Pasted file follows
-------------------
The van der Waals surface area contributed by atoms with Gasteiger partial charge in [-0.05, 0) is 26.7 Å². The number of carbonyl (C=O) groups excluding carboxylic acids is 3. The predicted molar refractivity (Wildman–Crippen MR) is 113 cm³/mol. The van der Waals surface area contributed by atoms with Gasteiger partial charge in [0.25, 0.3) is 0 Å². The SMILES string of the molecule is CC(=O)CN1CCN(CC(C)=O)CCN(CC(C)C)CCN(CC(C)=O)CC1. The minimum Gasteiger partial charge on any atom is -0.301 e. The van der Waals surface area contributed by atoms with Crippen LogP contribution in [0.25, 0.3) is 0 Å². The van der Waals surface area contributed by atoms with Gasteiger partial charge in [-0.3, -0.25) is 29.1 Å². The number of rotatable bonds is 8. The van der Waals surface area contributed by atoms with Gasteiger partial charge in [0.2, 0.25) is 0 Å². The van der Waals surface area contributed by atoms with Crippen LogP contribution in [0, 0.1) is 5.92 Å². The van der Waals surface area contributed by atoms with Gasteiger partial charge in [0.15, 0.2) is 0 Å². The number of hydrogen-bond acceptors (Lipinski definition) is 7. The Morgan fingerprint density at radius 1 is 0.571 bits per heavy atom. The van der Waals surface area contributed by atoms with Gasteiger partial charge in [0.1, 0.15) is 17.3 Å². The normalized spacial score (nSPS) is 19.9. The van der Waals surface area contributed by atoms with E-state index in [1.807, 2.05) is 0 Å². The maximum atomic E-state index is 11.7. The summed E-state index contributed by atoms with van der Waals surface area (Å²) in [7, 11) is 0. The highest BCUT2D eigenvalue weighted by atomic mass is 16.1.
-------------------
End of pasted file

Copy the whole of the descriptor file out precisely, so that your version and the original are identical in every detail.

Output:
The van der Waals surface area contributed by atoms with Gasteiger partial charge in [-0.05, 0) is 26.7 Å². The number of carbonyl (C=O) groups excluding carboxylic acids is 3. The predicted molar refractivity (Wildman–Crippen MR) is 113 cm³/mol. The van der Waals surface area contributed by atoms with Gasteiger partial charge in [0.25, 0.3) is 0 Å². The SMILES string of the molecule is CC(=O)CN1CCN(CC(C)=O)CCN(CC(C)C)CCN(CC(C)=O)CC1. The minimum Gasteiger partial charge on any atom is -0.301 e. The van der Waals surface area contributed by atoms with Crippen LogP contribution in [0.25, 0.3) is 0 Å². The van der Waals surface area contributed by atoms with Gasteiger partial charge in [-0.3, -0.25) is 29.1 Å². The number of rotatable bonds is 8. The van der Waals surface area contributed by atoms with Gasteiger partial charge in [0.2, 0.25) is 0 Å². The van der Waals surface area contributed by atoms with Crippen LogP contribution in [0, 0.1) is 5.92 Å². The van der Waals surface area contributed by atoms with Gasteiger partial charge in [0.15, 0.2) is 0 Å². The number of hydrogen-bond acceptors (Lipinski definition) is 7. The Morgan fingerprint density at radius 1 is 0.571 bits per heavy atom. The van der Waals surface area contributed by atoms with Gasteiger partial charge in [0.1, 0.15) is 17.3 Å². The normalized spacial score (nSPS) is 19.9. The van der Waals surface area contributed by atoms with E-state index in [1.807, 2.05) is 0 Å². The maximum atomic E-state index is 11.7. The summed E-state index contributed by atoms with van der Waals surface area (Å²) in [7, 11) is 0. The highest BCUT2D eigenvalue weighted by atomic mass is 16.1.